And that’s exactly what boatbuilders like Metal Shark say they’ve been working hard to deliver. “We place significant emphasis on developing crew-friendly, purpose-built law enforcement vessels that offer improved officer comfort and safety,” Hotz said.
The Texas Parks and Wildlife Department tapped All American Marine to build Captain Murchison, an 80-foot, hydrofoil-assisted patrol catamaran. Features include a rapid-launch RHIB, an onboard drone for enhanced surveillance, and thermal-imaging video. “The vessel is definitely a game-changer for the Texas game wardens,” says Cody Jones, assistant commander of the department.
Courtesy All American Marine
For example, he said Metal Shark’s center console vessels feature large tops with increased coverage, full-height glass windshields for weather protection, wide walkways to allow for easy crew movement even while wearing bulky gear, and integrated coaming pads and toe rails to make it easier to work alongside another boat. Similarly, the company’s pilothouse vessels feature a pillarless-glass design for improved visibility.
“Every facet of these vessels is designed with law enforcement and security missions in mind,” Hotz said.
Other shipyards are in lockstep with that approach. All American Marine of Bellingham, Wash., recently built a vessel for the Texas Parks and Wildlife Department that is “about as advanced as you can get,” said AAM marketing manager Bronson Lamb.
The aluminum catamaran, Captain Murchison, will patrol state and federal waters for the law enforcement division of Texas Parks and Wildlife. The 80-by-27-foot vessel features twin Caterpillar C18 ACERT D engines paired with HamiltonJet HM521 waterjets. One particularly innovative feature, according to Lamb, is Teknicraft’s Rapid RHIB launching system integrated into the stern of the vessel, which allows deployment of a rigid-hull inflatable boat in under one minute while traveling at up to 15 knots. The RHIB has a 170-hp Volvo diesel engine and HamiltonJet propulsion.
The latest technology on the boat also extends to surveillance. Captain Murchison has a drone linked to radar and navigation systems so the crew can get a closer look at a suspicious craft without getting too close.
One of the most prominent players in the patrol boat market is Gladding-Hearn Shipbuilding of Somerset, Mass. Company President Peter Duclos said that since 2009, the shipyard has delivered 12 64-foot patrol boats to the U.S. Navy, two 70-footers and three 60-footers to the New York Police Department, and seven 57-footers for the Colombian navy for missions similar to those handled by the Coast Guard in the United States.
Maritime security needs are not limited to large ports, and smaller boats do not have to lack technology. In 2018, Lake Assault Boats delivered a 26-foot patrol boat to the town of Essex, Conn., for law enforcement on the Connecticut River. The enclosed pilothouse features sonar, radar and a thermal-imaging camera.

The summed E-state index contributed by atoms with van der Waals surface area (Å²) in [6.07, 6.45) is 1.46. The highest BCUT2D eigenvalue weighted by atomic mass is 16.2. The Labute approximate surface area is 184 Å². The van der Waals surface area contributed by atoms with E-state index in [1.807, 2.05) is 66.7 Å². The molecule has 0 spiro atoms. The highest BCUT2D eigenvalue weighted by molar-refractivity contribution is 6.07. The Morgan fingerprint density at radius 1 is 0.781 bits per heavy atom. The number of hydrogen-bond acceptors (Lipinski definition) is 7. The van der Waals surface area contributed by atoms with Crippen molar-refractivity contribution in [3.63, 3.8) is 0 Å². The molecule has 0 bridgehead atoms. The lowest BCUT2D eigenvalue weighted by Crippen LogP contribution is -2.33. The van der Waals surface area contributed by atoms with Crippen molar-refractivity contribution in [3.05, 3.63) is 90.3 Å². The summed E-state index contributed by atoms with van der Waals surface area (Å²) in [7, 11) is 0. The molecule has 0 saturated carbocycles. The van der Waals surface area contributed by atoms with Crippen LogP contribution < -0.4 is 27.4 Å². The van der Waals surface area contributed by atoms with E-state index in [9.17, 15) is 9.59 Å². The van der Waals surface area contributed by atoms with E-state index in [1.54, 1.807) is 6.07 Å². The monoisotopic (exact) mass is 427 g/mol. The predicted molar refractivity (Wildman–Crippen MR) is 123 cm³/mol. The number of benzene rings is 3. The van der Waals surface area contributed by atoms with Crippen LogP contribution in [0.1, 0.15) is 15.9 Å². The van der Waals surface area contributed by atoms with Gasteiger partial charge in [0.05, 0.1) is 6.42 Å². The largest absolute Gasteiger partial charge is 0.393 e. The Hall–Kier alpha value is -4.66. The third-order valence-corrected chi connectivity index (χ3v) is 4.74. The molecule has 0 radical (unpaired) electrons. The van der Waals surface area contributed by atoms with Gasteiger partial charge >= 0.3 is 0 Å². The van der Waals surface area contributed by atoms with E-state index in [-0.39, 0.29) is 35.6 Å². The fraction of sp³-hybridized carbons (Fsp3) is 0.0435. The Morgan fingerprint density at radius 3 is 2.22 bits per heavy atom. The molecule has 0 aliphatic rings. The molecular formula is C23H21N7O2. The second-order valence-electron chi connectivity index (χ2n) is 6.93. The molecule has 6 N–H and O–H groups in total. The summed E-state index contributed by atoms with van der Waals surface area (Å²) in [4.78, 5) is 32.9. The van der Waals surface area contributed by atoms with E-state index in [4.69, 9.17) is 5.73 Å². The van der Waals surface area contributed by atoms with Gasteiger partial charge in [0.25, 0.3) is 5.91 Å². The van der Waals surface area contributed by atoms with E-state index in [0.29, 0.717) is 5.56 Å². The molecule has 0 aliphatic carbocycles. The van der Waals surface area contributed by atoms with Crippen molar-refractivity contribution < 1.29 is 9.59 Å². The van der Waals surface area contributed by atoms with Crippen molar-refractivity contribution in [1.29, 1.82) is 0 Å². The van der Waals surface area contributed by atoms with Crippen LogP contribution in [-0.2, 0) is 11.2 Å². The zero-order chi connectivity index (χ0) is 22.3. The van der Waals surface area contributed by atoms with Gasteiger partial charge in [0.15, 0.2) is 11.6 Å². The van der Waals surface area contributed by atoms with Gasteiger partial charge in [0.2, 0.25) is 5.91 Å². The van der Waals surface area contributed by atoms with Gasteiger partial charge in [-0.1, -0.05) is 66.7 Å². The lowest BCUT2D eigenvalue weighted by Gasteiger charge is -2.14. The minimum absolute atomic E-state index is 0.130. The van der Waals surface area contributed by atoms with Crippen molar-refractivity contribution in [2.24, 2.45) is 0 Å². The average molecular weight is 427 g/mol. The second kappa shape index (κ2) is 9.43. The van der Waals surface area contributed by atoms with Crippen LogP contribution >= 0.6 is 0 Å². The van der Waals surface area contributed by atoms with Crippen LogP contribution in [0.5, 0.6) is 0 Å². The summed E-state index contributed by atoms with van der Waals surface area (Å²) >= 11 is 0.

Courtesy Lake Assault Boats
Duclos said operators have wanted — and have gotten — ballistic protection for the crew (e.g., windows and bulkheads) and nuclear, biological and chemical filtration systems for the cabins. There also has been demand for non-lethal weapons such as water cannons and the Long-Range Acoustic Device (LRAD), a hailing and warning system similar to what’s been deployed on some Navy ships. And in terms of command, control and communication, there has been considerable interest in forward-looking infrared (FLIR) vision systems, integrated digital two-way radio systems, and satellite TV systems.
Bob Beck, director of sales and marketing at Superior, Wis.-based Lake Assault Boats, said the specifics of each security vessel vary depending on whether it operates in open or protected waters, but sea-keeping and speed are always important. “You want to be able to catch the bad guys, or at least get to a protective position relative to the bad guys,” he said.
Today’s customers also value comfort for operators, such as shock-mitigating seating and more crew amenities. “Obviously, you may have to stay out for longer patrols, so anything that offers ease of use is big,” Beck said. That could be upgraded electronics, or the latest in engines and controls. For example, he said Lake Assault offers joystick controls, connecting the outboards, on many of its multi-engine boats. For efficiency reasons, higher-powered diesel outboards have become a popular option.
Beck said demand for patrol boats in the United States has been robust enough that he is seeing competition from Canada and elsewhere. “Internationally, (builders) are always looking for new markets, so we have seen some inroads by foreign manufacturers,” he said, adding that “because it is such a large market, they would like to have a piece of the pie that others currently have.”
Will growth in the sector continue? Probably, according to Scher, despite the advent of other security technologies. For a time, closed-circuit television (CCTV) was the technology of choice for most port security directors, he said. However, it was quickly determined that CCTV did not provide adequate landside and waterside perimeter security unless terminals were inundated with cameras, or the CCTV system included video analytics. It was that realization of the value of having personnel observing from multiple locations that helped energize interest in enhancing patrol boat capacity, Scher said. And that seems likely to remain as a core need.